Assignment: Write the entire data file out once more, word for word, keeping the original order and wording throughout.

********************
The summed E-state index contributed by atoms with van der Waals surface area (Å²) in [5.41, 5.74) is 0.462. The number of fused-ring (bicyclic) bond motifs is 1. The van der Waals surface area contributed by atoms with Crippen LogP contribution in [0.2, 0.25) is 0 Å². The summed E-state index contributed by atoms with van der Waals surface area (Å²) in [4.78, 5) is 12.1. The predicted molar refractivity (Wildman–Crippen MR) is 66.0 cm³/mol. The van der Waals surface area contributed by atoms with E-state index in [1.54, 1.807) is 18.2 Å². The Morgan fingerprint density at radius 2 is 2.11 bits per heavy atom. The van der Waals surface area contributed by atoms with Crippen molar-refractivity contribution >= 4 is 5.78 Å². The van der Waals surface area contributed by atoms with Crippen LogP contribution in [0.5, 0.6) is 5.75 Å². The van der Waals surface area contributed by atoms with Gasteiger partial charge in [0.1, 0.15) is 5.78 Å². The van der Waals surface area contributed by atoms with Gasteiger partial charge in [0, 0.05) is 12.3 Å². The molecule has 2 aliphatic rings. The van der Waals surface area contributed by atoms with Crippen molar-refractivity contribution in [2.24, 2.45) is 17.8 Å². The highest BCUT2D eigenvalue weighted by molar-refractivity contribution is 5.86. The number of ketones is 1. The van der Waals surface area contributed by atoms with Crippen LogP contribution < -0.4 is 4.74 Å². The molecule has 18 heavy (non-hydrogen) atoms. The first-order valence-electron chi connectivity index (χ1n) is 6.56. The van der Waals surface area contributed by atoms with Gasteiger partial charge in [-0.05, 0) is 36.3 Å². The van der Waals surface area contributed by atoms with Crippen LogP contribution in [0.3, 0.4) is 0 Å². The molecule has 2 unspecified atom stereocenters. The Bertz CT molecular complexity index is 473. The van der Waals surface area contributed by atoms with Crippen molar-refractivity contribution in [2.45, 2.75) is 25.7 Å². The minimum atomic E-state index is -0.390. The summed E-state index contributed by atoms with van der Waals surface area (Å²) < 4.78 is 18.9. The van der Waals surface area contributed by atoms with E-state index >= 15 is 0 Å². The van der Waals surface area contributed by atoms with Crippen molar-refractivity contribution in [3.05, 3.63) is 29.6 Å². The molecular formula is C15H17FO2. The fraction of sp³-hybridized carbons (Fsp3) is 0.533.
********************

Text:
The summed E-state index contributed by atoms with van der Waals surface area (Å²) in [5.41, 5.74) is 0.462. The number of fused-ring (bicyclic) bond motifs is 1. The van der Waals surface area contributed by atoms with Crippen LogP contribution in [0.2, 0.25) is 0 Å². The summed E-state index contributed by atoms with van der Waals surface area (Å²) in [4.78, 5) is 12.1. The predicted molar refractivity (Wildman–Crippen MR) is 66.0 cm³/mol. The van der Waals surface area contributed by atoms with E-state index in [1.54, 1.807) is 18.2 Å². The Morgan fingerprint density at radius 2 is 2.11 bits per heavy atom. The van der Waals surface area contributed by atoms with Crippen molar-refractivity contribution >= 4 is 5.78 Å². The van der Waals surface area contributed by atoms with Crippen LogP contribution in [0.5, 0.6) is 5.75 Å². The van der Waals surface area contributed by atoms with Gasteiger partial charge in [0.1, 0.15) is 5.78 Å². The van der Waals surface area contributed by atoms with Gasteiger partial charge in [0, 0.05) is 12.3 Å². The molecule has 2 aliphatic rings. The van der Waals surface area contributed by atoms with Crippen molar-refractivity contribution in [2.24, 2.45) is 17.8 Å². The highest BCUT2D eigenvalue weighted by molar-refractivity contribution is 5.86. The number of ketones is 1. The van der Waals surface area contributed by atoms with Crippen LogP contribution < -0.4 is 4.74 Å². The molecule has 18 heavy (non-hydrogen) atoms. The first-order valence-electron chi connectivity index (χ1n) is 6.56. The van der Waals surface area contributed by atoms with Gasteiger partial charge in [-0.05, 0) is 36.3 Å². The van der Waals surface area contributed by atoms with Crippen LogP contribution in [0.3, 0.4) is 0 Å². The molecule has 2 unspecified atom stereocenters. The Bertz CT molecular complexity index is 473. The van der Waals surface area contributed by atoms with Crippen molar-refractivity contribution in [2.45, 2.75) is 25.7 Å². The minimum atomic E-state index is -0.390. The summed E-state index contributed by atoms with van der Waals surface area (Å²) < 4.78 is 18.9. The van der Waals surface area contributed by atoms with E-state index >= 15 is 0 Å². The van der Waals surface area contributed by atoms with Crippen molar-refractivity contribution in [3.05, 3.63) is 29.6 Å². The molecular formula is C15H17FO2. The fraction of sp³-hybridized carbons (Fsp3) is 0.533.